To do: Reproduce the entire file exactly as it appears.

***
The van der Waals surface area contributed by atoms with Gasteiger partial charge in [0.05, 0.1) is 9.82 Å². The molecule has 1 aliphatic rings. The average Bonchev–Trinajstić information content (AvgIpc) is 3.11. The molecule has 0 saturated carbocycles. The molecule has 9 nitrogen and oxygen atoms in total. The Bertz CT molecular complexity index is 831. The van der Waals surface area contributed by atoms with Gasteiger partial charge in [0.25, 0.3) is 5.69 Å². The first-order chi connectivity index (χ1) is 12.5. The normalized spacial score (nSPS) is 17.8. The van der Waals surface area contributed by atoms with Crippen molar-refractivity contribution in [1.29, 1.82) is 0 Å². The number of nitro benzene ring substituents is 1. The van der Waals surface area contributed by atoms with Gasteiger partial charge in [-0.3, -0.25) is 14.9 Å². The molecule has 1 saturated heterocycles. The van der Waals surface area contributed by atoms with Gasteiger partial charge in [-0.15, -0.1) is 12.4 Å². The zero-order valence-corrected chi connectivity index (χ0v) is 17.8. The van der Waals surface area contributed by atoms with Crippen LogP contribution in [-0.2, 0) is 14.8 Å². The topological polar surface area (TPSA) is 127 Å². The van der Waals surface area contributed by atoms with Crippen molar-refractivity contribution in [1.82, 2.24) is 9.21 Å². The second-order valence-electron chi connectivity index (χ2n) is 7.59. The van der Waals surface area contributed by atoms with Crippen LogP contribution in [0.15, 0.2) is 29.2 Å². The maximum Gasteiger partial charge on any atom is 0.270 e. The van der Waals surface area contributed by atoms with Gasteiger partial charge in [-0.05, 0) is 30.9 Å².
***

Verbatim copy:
The van der Waals surface area contributed by atoms with Gasteiger partial charge in [0.05, 0.1) is 9.82 Å². The molecule has 1 aliphatic rings. The average Bonchev–Trinajstić information content (AvgIpc) is 3.11. The molecule has 0 saturated carbocycles. The molecule has 9 nitrogen and oxygen atoms in total. The Bertz CT molecular complexity index is 831. The van der Waals surface area contributed by atoms with Gasteiger partial charge in [0.25, 0.3) is 5.69 Å². The first-order chi connectivity index (χ1) is 12.5. The normalized spacial score (nSPS) is 17.8. The van der Waals surface area contributed by atoms with Crippen molar-refractivity contribution in [1.29, 1.82) is 0 Å². The number of nitro benzene ring substituents is 1. The van der Waals surface area contributed by atoms with Gasteiger partial charge in [-0.3, -0.25) is 14.9 Å². The molecule has 1 saturated heterocycles. The van der Waals surface area contributed by atoms with Gasteiger partial charge in [-0.15, -0.1) is 12.4 Å². The zero-order valence-corrected chi connectivity index (χ0v) is 17.8. The van der Waals surface area contributed by atoms with Crippen LogP contribution in [-0.2, 0) is 14.8 Å². The topological polar surface area (TPSA) is 127 Å². The van der Waals surface area contributed by atoms with Crippen molar-refractivity contribution in [1.82, 2.24) is 9.21 Å². The second-order valence-electron chi connectivity index (χ2n) is 7.59. The van der Waals surface area contributed by atoms with Crippen LogP contribution in [0.15, 0.2) is 29.2 Å². The maximum Gasteiger partial charge on any atom is 0.270 e. The van der Waals surface area contributed by atoms with Gasteiger partial charge in [-0.05, 0) is 30.9 Å².